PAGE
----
Category — Theater
A World That Sits on Sawdust
by Beth Timmins
Writer in Residence, Gifford’s Circus
A world that sits on sawdust,
Songs and cries and cheer.
Joy revolving round the ring
Watch in wonder, it’s here!
Beneath the twinkling tent you see
Magic under starlit sky,
It works it’s spell on all who tell
Of Circus; so strong the tie.
A world that sits on sawdust
The Big Top hides it’s secret,
Treasure it, as in the end,
It’s the ring that keeps it.
The rhythms of a poem remind me of those of a Circus; one moment tears can flood from your eyes while watching white doves fly around the ring, while in another, you’ll be laughing uncontrollably at the Circus clown. These moments by design are interwoven perfectly to empower one another, thus creating this most mysterious of art forms.
Nell Gifford performing at Gifford’s Circus.
We’ve now had the last show of the 2011 season. Each act performed, the violins played their melodies, the actors spoke their words and the audience roared applause for the final time this summer as Gifford’s Circus closed it’s blue green velvet curtains on “War & Peace at the Circus”. Gifford’s Circus was created by Nell and Toti Gifford in 2000. They began it from scratch; tent, horses, wagons, acts and all the other things that make up a Circus had to be made. It’s amazing to see it now, bringing that Circus sparkle to everyone who sees the show.
Few places brim with as much inspiration as a Circus. Everywhere you look, whether at the majestic Russian Cossack riding a pitch black gelding, or at the balletic aerialist rolling from ribbons of silk, there is always something to indulge your imagination. But with the beauty and glamour of the costumes and thrill of performing, comes the hardship of a nomadic life on the road, with days spent moving everything from the heavy seating boards to the canvas tents themselves.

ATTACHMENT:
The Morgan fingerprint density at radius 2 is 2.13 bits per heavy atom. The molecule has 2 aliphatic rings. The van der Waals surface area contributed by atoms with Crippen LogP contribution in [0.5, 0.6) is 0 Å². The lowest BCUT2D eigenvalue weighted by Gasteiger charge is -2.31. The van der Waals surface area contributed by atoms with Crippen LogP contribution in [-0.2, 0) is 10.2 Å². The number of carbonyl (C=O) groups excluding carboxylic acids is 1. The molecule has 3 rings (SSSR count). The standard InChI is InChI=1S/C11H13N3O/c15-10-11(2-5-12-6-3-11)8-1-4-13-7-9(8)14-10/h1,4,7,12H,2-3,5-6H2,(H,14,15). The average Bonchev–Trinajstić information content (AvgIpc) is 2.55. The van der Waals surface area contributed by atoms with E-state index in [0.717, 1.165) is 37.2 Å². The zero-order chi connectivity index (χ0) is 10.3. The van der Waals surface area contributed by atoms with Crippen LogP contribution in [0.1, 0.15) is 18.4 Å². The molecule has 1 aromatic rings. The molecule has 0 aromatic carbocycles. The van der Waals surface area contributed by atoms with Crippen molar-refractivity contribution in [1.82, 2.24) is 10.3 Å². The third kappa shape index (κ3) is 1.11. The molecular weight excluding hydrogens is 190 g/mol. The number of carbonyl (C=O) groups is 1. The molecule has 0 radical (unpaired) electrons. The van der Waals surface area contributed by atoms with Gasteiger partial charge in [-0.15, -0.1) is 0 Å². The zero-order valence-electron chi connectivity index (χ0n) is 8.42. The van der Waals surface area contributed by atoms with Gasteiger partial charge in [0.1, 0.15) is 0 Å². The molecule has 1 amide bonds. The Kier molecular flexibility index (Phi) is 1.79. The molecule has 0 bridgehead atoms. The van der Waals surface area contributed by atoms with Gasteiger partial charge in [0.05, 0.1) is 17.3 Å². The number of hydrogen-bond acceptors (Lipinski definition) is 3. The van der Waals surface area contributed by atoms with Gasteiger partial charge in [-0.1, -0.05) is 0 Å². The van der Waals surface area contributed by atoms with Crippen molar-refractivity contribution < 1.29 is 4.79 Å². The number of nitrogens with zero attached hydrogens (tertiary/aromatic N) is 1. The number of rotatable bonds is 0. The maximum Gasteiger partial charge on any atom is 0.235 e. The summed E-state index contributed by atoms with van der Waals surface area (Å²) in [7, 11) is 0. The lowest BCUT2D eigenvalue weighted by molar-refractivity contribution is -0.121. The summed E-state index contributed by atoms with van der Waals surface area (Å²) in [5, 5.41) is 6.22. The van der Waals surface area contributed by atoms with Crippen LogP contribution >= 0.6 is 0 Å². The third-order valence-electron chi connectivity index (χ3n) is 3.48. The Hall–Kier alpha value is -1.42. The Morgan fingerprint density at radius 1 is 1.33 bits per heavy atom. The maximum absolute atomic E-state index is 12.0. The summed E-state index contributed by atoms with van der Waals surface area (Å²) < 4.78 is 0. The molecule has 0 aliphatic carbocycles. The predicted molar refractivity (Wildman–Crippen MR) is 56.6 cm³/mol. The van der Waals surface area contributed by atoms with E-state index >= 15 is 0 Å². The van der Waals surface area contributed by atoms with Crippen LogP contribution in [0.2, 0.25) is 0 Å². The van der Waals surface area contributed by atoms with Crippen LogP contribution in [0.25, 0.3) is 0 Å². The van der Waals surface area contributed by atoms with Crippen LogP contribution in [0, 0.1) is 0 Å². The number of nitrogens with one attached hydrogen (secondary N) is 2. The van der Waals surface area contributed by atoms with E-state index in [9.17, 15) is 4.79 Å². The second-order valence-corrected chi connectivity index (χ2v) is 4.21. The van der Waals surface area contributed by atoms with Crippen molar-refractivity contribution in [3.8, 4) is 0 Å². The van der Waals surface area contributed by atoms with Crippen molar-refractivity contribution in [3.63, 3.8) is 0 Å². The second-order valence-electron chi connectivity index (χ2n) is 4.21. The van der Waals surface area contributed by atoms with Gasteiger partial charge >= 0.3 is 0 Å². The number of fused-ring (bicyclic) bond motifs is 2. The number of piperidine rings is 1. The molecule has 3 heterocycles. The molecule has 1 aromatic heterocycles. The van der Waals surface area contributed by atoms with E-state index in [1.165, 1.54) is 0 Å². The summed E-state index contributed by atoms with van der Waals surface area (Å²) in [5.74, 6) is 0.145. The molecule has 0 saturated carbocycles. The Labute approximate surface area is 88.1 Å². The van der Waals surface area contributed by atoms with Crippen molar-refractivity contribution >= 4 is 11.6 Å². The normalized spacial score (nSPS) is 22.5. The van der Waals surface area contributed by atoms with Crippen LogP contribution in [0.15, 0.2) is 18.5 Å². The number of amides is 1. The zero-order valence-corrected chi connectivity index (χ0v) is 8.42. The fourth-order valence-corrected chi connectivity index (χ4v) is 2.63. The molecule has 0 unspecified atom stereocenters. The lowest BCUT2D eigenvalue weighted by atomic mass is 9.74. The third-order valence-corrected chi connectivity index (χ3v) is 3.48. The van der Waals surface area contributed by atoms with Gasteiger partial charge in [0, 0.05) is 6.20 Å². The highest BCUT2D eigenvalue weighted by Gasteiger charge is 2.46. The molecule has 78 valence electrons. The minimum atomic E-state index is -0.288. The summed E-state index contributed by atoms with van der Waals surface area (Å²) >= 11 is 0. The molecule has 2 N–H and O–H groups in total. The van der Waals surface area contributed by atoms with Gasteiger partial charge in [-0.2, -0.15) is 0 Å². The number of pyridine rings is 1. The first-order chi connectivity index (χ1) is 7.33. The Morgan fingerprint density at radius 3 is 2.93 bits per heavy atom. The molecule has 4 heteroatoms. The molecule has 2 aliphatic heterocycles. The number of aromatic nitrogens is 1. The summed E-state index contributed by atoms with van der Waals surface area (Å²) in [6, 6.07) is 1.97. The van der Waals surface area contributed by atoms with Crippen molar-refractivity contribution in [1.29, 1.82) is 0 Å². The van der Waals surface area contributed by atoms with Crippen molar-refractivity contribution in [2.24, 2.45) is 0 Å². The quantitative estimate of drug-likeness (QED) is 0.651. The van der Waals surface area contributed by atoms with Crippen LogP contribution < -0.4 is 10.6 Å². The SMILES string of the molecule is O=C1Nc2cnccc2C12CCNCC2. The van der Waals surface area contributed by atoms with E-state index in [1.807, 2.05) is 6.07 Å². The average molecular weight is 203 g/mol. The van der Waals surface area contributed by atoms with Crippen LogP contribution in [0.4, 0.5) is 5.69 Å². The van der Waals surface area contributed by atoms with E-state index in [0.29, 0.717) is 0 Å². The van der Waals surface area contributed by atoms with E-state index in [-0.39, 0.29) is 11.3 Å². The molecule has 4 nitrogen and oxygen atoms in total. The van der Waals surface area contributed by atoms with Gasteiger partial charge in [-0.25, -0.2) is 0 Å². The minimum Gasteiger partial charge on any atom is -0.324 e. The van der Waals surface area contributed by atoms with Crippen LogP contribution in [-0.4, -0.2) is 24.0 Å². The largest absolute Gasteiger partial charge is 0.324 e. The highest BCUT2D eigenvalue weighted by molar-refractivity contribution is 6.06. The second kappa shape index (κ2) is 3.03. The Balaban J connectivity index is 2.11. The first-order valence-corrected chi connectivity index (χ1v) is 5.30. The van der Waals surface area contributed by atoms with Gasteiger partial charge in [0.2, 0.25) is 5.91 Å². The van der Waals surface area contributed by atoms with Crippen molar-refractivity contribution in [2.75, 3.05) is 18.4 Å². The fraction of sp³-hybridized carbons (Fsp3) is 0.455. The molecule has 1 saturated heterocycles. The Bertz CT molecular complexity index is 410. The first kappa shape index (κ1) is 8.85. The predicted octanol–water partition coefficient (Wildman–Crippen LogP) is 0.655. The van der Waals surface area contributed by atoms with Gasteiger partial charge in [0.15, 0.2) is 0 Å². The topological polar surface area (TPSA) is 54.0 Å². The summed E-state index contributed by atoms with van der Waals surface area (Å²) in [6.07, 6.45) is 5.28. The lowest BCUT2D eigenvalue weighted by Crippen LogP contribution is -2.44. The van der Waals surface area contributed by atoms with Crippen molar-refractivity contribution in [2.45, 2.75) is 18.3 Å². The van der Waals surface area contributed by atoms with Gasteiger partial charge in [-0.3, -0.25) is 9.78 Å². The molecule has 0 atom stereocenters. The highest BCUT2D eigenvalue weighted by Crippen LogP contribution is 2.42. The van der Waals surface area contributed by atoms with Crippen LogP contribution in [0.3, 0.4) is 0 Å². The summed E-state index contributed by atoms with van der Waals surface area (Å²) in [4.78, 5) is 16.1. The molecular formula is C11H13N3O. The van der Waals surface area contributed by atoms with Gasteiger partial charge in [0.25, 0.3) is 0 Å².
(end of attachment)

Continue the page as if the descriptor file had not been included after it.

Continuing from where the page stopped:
Juggling with fire.
And, it’s not as if the Circus acts themselves are without an element of danger. In fact, some Circus artists have the most dangerous jobs in the world. The Ethiopian juggler Bichu, for example, burnt his eye while juggling with fire, but never gave up his act. Circus artists risk their lives everyday for that feeling of being in the centre of the ring, stunning viewers with inimitable skills. But their reason for joining the Circus is not simply the enjoyment in performance. It is the affect, every Circus artist I’ve spoken with agrees, that their acts have on the audience.
Tweedy the clown.
For Tweedy the clown, his purpose is to be “a real life cartoon,” and he is elated seeing the audience laugh. Pat and Kate Bradford delight in showing the audience something they have never before seen − an original, amazing hand-balancing, tap-dancing routine. It’s the audience’s enjoyment that keeps the Circus performers going through flooding rains and summer heat. Olivier, a Parisian mime, began his peforming career teaching disabled children physial expression.
Claire, one of the Parisians in the Circus band, says “the stars are our Big Top.” It feels that way late at night sitting around a fire listening to the many accents from exotic lands mixing in the air, while tent lights twinkle with the stars. Even so, when the touring season ends, and the intensity of life and work on the road wind down, the Circus family breaks up and the performers return to homes that sometimes are half-way around the world.
Circus is an art that has to be seen to be believed. It’s a different animal, some say, where one artist risks life and limb doing flips through the air above the ring, throwing knives from his tongue, or dropping suddenly from great heights with just a length of silk separating her from a crushing fall. This is why eyes fix on the ring, the thrill of danger, the strangeness of something never before seen, the imagined brought to life in the exotic artistry of Circus.
About the author:
Beth Timmins is writer-in-residence with the Gifford Circus. Find out more about her time with the Gifford’s Circus at http://residentwritergiffordscircus.wordpress.com/
October 27, 2011 Comments Off on The Circus Life
The Theater of Service:
Winnie Owens and Patty Minkler
By Jonathan Evans
Colorado City, CO — I went to see the latest production at The Playhouse in Rye recently, not really knowing what to expect. What I saw was a fun amateur comedy, primarily acted by teenagers; it had been rehearsed and produced in only four weeks and in the circumstances, it was a very brave effort.